[This is the second and concluding post about the trip the Willowy Bride (AKA, the WB) and I took along the Delta portion of the Mississippi Blues Trail in May 2013. For Part 1, go here.]
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May 23, 2013
Today was the most “Blue(s) Highways Vacation Trip” we’ve had: it was leisurely and we left Route 61 several times in pursuit of scenic “attractions.” (Not something I’m famous for on vacations, by the way.) Still, we put less than 120 miles on the odometer, winding up in Tunica, a little over 60 miles from Cleveland, where we had spent last night.
We left our motel about 8:30 a.m., which meant that we had about 1 1/2 hours before the Delta Blues Museum in Clarksdale, our planned first stop, opened for the day. Since Clarksdale is probably only 30 miles or so from Cleveland, we were in no hurry. Consequently, we made a few detours and stops en route.
One place I wanted to drive through was the historically all-Black community of Mound Bayou, founded after the Civil War. I figured that, given its unique history, there’d be a museum or tourist information center, but there was not much to see, because a fire had destroyed much of the downtown in the 1940s. (My thirst for information on Mound Bayou would be slaked the next day at the Tunica River Park Museum–see below.) We also followed signs that took us off Route 61 in pursuit of Mississippi Blues Trail markers. One, in Wintonville, was on the former site of the “Harlem Blues Club.” Another, in the nearby town of Shelby, commemorated Blues pianist Henry Townsend.
We arrived in Clarksdale shortly after the Delta Blues Museum opened and spent a couple of hours browsing through it. The museum has continued to evolve since our first, abortive trip there several years ago, when the gift shop was open but the museum itself was closed for the installation of a new exhibit. Like the B.B. King Museum, this one has added an extension to its original home, an old train depot. The plan is to add a series of exhibits tracing the history of the Blues from Africa to the present.
Unlike the King Museum’s addition, this one, though completed, is fairly empty as the museum conducts a fund-raising campaign. Still, the end section of the addition is temporarily the home to a Muddy Waters exhibit that features one of Muddy’s Ford sedans and–drum roll, please!–the restored cabin where he was born on the Stovall Plantation. There also was a life-size model of Muddy, seated and playing his guitar, in that same area. As my church friend had said, the Delta Blues Museum is not nearly as interactive as the B.B. King Museum, but it does feature a few video clips, plus lots of striking photo exhibits, stage costumes, donated instruments, posters, and biographical information on a ton of Blues musicians, both famous and otherwise.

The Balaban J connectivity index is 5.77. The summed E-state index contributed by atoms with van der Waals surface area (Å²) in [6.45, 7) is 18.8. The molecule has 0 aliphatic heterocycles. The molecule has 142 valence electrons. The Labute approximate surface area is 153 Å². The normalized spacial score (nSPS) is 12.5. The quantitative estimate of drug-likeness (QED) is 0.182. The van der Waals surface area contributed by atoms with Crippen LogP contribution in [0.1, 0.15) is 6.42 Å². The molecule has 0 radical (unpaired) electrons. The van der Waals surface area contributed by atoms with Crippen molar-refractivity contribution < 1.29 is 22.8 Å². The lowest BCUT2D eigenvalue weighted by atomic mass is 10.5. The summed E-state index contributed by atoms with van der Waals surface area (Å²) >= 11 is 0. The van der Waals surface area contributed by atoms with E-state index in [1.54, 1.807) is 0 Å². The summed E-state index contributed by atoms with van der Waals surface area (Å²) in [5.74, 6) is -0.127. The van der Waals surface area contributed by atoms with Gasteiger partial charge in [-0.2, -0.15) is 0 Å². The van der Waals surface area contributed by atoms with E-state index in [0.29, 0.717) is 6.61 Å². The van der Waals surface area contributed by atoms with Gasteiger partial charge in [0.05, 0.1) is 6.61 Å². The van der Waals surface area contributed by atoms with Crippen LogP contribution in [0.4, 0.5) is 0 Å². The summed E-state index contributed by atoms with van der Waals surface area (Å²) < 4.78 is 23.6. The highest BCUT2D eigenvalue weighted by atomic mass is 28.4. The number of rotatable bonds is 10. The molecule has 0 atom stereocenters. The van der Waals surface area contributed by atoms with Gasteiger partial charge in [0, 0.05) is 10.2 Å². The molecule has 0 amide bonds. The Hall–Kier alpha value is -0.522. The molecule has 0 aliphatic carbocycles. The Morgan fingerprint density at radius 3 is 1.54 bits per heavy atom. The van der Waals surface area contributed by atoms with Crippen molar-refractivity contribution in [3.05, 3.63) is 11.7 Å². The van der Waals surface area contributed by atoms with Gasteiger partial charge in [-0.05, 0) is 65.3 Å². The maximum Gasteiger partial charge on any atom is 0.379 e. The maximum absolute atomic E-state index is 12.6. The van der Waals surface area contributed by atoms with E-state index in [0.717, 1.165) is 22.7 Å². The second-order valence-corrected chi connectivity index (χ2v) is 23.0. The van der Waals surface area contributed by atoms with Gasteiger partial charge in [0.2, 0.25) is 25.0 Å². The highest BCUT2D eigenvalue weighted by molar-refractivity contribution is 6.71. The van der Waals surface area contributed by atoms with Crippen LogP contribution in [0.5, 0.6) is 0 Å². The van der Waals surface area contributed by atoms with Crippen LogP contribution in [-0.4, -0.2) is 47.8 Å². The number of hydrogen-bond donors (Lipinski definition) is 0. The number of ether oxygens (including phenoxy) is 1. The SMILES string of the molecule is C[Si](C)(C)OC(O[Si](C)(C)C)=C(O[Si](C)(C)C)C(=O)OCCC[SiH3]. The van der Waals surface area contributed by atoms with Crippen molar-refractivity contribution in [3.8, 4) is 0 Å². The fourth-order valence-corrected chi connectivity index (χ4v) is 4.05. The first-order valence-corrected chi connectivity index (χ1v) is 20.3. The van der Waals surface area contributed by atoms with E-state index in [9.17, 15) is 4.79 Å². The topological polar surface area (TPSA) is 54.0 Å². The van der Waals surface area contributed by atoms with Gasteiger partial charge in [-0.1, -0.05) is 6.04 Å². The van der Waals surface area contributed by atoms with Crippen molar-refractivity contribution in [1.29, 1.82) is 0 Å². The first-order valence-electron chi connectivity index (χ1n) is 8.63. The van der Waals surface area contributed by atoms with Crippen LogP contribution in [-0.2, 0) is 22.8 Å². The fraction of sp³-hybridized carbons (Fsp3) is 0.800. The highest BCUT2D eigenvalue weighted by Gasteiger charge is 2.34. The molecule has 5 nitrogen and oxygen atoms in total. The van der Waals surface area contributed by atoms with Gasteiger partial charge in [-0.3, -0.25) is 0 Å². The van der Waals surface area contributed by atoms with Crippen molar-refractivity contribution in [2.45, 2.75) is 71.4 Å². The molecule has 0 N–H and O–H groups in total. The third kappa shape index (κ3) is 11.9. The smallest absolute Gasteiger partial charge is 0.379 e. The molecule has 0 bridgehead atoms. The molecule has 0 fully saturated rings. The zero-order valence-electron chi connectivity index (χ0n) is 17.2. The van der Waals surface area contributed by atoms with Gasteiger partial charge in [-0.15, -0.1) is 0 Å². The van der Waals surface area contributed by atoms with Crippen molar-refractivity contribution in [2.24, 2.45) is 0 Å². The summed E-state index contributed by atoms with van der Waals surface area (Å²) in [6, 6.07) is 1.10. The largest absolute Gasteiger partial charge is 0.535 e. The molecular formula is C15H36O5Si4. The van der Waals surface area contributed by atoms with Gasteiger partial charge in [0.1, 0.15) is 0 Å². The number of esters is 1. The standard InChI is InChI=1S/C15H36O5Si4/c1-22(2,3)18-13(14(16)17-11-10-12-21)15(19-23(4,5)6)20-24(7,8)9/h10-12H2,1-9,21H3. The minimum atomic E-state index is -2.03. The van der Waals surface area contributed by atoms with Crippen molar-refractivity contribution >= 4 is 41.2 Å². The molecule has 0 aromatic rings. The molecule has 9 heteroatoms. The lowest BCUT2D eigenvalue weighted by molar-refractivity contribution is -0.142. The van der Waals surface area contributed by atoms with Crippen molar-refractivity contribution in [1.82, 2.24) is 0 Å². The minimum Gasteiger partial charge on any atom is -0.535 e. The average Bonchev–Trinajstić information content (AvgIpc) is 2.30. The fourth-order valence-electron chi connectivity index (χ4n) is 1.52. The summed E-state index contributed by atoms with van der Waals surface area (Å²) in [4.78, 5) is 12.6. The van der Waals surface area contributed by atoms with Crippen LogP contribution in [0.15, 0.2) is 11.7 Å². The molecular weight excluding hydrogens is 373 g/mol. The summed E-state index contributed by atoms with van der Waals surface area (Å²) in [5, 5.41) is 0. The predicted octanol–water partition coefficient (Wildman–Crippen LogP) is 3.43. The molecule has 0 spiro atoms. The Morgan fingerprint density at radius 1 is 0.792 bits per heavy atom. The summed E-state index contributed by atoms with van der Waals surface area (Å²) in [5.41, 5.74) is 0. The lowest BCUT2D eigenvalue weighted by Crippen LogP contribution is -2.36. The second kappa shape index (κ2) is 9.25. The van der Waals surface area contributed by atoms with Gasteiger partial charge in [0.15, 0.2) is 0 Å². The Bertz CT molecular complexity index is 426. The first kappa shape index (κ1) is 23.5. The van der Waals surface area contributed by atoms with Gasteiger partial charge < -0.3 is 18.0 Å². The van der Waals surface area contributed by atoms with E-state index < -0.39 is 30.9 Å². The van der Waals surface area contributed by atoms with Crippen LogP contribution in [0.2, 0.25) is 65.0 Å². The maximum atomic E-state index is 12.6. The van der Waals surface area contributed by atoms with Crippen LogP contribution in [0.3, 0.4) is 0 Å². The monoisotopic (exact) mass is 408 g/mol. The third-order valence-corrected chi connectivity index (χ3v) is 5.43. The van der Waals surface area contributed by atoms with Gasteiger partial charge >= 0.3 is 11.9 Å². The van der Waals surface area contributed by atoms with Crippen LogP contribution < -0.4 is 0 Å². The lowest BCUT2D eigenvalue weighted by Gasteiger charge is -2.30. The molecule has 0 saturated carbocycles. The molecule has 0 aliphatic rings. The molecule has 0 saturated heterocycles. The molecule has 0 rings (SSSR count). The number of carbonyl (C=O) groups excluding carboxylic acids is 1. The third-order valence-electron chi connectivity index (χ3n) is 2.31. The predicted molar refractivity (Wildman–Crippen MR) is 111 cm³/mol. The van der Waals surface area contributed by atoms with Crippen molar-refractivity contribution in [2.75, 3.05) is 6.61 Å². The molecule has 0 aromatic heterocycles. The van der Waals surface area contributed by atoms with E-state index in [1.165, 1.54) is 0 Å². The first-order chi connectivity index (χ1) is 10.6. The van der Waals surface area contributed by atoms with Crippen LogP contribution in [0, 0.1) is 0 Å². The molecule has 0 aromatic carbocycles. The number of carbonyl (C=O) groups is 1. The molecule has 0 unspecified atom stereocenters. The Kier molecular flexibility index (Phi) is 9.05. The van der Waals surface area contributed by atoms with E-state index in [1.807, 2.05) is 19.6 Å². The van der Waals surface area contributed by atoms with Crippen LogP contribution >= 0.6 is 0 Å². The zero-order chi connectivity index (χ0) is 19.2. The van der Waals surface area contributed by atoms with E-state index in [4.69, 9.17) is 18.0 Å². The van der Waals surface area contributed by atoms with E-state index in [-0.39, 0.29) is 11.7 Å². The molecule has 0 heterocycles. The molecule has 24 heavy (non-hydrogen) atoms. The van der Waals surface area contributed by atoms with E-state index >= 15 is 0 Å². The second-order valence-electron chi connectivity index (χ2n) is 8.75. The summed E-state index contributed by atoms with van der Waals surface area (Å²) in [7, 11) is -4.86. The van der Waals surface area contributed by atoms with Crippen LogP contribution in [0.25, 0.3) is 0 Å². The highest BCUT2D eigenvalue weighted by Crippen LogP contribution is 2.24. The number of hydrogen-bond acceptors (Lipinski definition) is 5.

After our visit to the Delta Blues Museum, we strolled through parts of downtown Clarksdale, and we discovered the “Rock ‘n’ Roll and Blues Heritage Museum,” based on the holdings of a former Dutch banker who is so enamored of the Blues that he even released an album of his own titled something like “Dutch Blues”! The “Rock ‘n’ Roll and Blues Heritage Museum” reflects the eclectic tastes of its founder. While there are a few donated items (e.g., a teacher’s desk from the Tupelo Middle School attended by Elvis Presley), most of the artifacts were acquired by the owner, beginning in the Netherlands when he was a young man.
The Dutch collector was big on record albums (and the records themselves), posters, guitars signed by Blues players, some photos and prints (including several by John Lennon of Yoko Ono that were only sold as prints–and in very limited quantities–in Holland). The collection is organized chronologically by decade, starting after World War II and continuing into the late 20th century. We spent perhaps an hour and a half in the museum and in the “gift shop,” which had so many interesting records, cds, and dvds that it reminded me of a scaled-down, Blues-only version of Wuxtry Records over near Emory University in Atlanta, where both of our boys loved to spend time. I actually bought a cd by local Bluesman “Pat” Thomas, whom the WB and I had met yesterday at the Old Highway 61 Museum in Leland, as well as a dvd about a film crew traveling through Mississippi in search of the Blues.